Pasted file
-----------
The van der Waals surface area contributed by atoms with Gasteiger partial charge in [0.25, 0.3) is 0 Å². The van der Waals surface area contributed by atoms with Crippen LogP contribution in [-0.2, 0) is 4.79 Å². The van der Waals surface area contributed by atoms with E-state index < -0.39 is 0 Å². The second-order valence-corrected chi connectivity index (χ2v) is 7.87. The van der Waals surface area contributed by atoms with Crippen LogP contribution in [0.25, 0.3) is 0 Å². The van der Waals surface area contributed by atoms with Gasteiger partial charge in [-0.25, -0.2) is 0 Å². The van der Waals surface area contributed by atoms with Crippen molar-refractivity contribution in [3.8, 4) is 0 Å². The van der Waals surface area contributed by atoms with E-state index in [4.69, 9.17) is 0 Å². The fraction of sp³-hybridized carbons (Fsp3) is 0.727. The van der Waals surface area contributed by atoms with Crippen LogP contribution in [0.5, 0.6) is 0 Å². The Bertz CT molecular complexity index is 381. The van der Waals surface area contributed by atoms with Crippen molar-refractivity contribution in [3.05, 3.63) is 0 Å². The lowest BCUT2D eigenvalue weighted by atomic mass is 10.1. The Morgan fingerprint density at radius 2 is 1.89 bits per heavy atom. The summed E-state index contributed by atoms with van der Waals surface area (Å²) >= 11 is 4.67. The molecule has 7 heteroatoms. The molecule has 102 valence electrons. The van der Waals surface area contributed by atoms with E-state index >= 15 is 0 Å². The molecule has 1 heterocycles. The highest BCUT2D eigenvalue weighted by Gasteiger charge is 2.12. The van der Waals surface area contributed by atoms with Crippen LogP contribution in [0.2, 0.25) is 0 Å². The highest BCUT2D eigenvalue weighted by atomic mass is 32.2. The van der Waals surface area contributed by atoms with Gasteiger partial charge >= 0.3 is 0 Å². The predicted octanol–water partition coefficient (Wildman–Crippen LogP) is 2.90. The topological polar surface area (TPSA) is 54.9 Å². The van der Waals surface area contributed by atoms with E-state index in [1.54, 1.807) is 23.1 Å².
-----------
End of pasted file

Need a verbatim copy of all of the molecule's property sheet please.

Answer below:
The van der Waals surface area contributed by atoms with Gasteiger partial charge in [0.25, 0.3) is 0 Å². The van der Waals surface area contributed by atoms with Crippen LogP contribution in [-0.2, 0) is 4.79 Å². The van der Waals surface area contributed by atoms with E-state index < -0.39 is 0 Å². The second-order valence-corrected chi connectivity index (χ2v) is 7.87. The van der Waals surface area contributed by atoms with Crippen LogP contribution in [0.25, 0.3) is 0 Å². The van der Waals surface area contributed by atoms with Gasteiger partial charge in [-0.25, -0.2) is 0 Å². The van der Waals surface area contributed by atoms with Crippen molar-refractivity contribution in [3.8, 4) is 0 Å². The van der Waals surface area contributed by atoms with E-state index in [4.69, 9.17) is 0 Å². The fraction of sp³-hybridized carbons (Fsp3) is 0.727. The van der Waals surface area contributed by atoms with Crippen LogP contribution in [0.5, 0.6) is 0 Å². The Bertz CT molecular complexity index is 381. The van der Waals surface area contributed by atoms with Crippen molar-refractivity contribution in [3.05, 3.63) is 0 Å². The lowest BCUT2D eigenvalue weighted by atomic mass is 10.1. The Morgan fingerprint density at radius 2 is 1.89 bits per heavy atom. The summed E-state index contributed by atoms with van der Waals surface area (Å²) >= 11 is 4.67. The molecule has 7 heteroatoms. The molecule has 102 valence electrons. The van der Waals surface area contributed by atoms with E-state index >= 15 is 0 Å². The molecule has 1 heterocycles. The highest BCUT2D eigenvalue weighted by Gasteiger charge is 2.12. The van der Waals surface area contributed by atoms with Crippen LogP contribution in [0.2, 0.25) is 0 Å². The highest BCUT2D eigenvalue weighted by atomic mass is 32.2. The van der Waals surface area contributed by atoms with Gasteiger partial charge >= 0.3 is 0 Å². The predicted octanol–water partition coefficient (Wildman–Crippen LogP) is 2.90. The topological polar surface area (TPSA) is 54.9 Å². The van der Waals surface area contributed by atoms with E-state index in [1.54, 1.807) is 23.1 Å².